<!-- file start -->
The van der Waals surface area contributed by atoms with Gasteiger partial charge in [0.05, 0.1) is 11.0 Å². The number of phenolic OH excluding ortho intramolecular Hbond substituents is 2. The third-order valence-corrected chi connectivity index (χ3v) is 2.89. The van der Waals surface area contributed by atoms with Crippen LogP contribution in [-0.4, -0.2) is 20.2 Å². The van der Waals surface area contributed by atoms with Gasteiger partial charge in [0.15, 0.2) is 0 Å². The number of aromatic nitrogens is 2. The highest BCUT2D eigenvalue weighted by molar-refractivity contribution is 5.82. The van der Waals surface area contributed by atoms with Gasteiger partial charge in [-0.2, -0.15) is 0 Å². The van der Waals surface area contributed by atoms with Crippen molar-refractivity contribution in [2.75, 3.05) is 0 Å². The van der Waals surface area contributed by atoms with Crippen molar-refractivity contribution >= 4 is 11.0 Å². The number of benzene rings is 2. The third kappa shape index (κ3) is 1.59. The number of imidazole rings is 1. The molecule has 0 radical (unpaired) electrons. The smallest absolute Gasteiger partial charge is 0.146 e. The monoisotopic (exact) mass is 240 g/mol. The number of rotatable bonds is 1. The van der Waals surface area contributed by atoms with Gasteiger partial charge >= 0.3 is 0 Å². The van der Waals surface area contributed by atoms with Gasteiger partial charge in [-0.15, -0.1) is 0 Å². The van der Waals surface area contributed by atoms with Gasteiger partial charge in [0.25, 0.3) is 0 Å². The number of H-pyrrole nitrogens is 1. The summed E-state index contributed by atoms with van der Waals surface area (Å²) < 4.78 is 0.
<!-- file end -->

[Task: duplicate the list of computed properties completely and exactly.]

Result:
The van der Waals surface area contributed by atoms with Gasteiger partial charge in [0.05, 0.1) is 11.0 Å². The number of phenolic OH excluding ortho intramolecular Hbond substituents is 2. The third-order valence-corrected chi connectivity index (χ3v) is 2.89. The van der Waals surface area contributed by atoms with Crippen LogP contribution in [-0.4, -0.2) is 20.2 Å². The van der Waals surface area contributed by atoms with Gasteiger partial charge in [0.15, 0.2) is 0 Å². The number of aromatic nitrogens is 2. The highest BCUT2D eigenvalue weighted by molar-refractivity contribution is 5.82. The van der Waals surface area contributed by atoms with Gasteiger partial charge in [-0.2, -0.15) is 0 Å². The van der Waals surface area contributed by atoms with Crippen molar-refractivity contribution in [2.75, 3.05) is 0 Å². The van der Waals surface area contributed by atoms with Crippen molar-refractivity contribution >= 4 is 11.0 Å². The number of benzene rings is 2. The third kappa shape index (κ3) is 1.59. The number of imidazole rings is 1. The molecule has 0 radical (unpaired) electrons. The smallest absolute Gasteiger partial charge is 0.146 e. The monoisotopic (exact) mass is 240 g/mol. The number of rotatable bonds is 1. The van der Waals surface area contributed by atoms with Gasteiger partial charge >= 0.3 is 0 Å². The van der Waals surface area contributed by atoms with Gasteiger partial charge in [-0.15, -0.1) is 0 Å². The van der Waals surface area contributed by atoms with Gasteiger partial charge in [0.25, 0.3) is 0 Å². The number of H-pyrrole nitrogens is 1. The summed E-state index contributed by atoms with van der Waals surface area (Å²) < 4.78 is 0.